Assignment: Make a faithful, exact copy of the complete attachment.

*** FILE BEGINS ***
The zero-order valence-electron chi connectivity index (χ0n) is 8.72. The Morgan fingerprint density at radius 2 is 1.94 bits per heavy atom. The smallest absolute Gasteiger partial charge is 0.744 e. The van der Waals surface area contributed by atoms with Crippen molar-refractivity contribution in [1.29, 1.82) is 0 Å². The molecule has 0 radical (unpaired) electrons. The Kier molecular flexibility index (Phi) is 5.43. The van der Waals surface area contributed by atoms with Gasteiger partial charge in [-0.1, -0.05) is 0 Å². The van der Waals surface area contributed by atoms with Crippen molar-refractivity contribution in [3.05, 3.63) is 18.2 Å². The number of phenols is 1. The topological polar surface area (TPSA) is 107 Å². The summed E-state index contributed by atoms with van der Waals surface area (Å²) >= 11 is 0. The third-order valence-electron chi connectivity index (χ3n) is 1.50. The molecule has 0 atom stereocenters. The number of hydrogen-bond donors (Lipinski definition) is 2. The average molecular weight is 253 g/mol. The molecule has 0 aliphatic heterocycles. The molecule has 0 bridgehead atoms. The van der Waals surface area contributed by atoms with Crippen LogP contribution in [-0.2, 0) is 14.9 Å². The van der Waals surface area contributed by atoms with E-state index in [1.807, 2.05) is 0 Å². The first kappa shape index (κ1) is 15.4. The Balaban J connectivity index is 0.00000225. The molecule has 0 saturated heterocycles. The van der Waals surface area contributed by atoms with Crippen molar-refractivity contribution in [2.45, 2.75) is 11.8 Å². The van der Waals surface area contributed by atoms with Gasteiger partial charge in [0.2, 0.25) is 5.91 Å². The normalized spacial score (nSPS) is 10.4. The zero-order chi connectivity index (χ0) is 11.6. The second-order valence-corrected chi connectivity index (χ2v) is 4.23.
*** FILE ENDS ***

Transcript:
The zero-order valence-electron chi connectivity index (χ0n) is 8.72. The Morgan fingerprint density at radius 2 is 1.94 bits per heavy atom. The smallest absolute Gasteiger partial charge is 0.744 e. The van der Waals surface area contributed by atoms with Crippen molar-refractivity contribution in [1.29, 1.82) is 0 Å². The molecule has 0 radical (unpaired) electrons. The Kier molecular flexibility index (Phi) is 5.43. The van der Waals surface area contributed by atoms with Gasteiger partial charge in [-0.1, -0.05) is 0 Å². The van der Waals surface area contributed by atoms with Crippen molar-refractivity contribution in [3.05, 3.63) is 18.2 Å². The number of phenols is 1. The topological polar surface area (TPSA) is 107 Å². The summed E-state index contributed by atoms with van der Waals surface area (Å²) >= 11 is 0. The third-order valence-electron chi connectivity index (χ3n) is 1.50. The molecule has 0 atom stereocenters. The number of hydrogen-bond donors (Lipinski definition) is 2. The average molecular weight is 253 g/mol. The molecule has 0 aliphatic heterocycles. The molecule has 0 bridgehead atoms. The van der Waals surface area contributed by atoms with Crippen LogP contribution in [-0.2, 0) is 14.9 Å². The van der Waals surface area contributed by atoms with E-state index in [1.807, 2.05) is 0 Å². The first kappa shape index (κ1) is 15.4. The Balaban J connectivity index is 0.00000225. The molecule has 0 saturated heterocycles. The van der Waals surface area contributed by atoms with Crippen molar-refractivity contribution in [2.45, 2.75) is 11.8 Å². The van der Waals surface area contributed by atoms with Gasteiger partial charge in [0.2, 0.25) is 5.91 Å². The normalized spacial score (nSPS) is 10.4. The zero-order chi connectivity index (χ0) is 11.6. The second-order valence-corrected chi connectivity index (χ2v) is 4.23.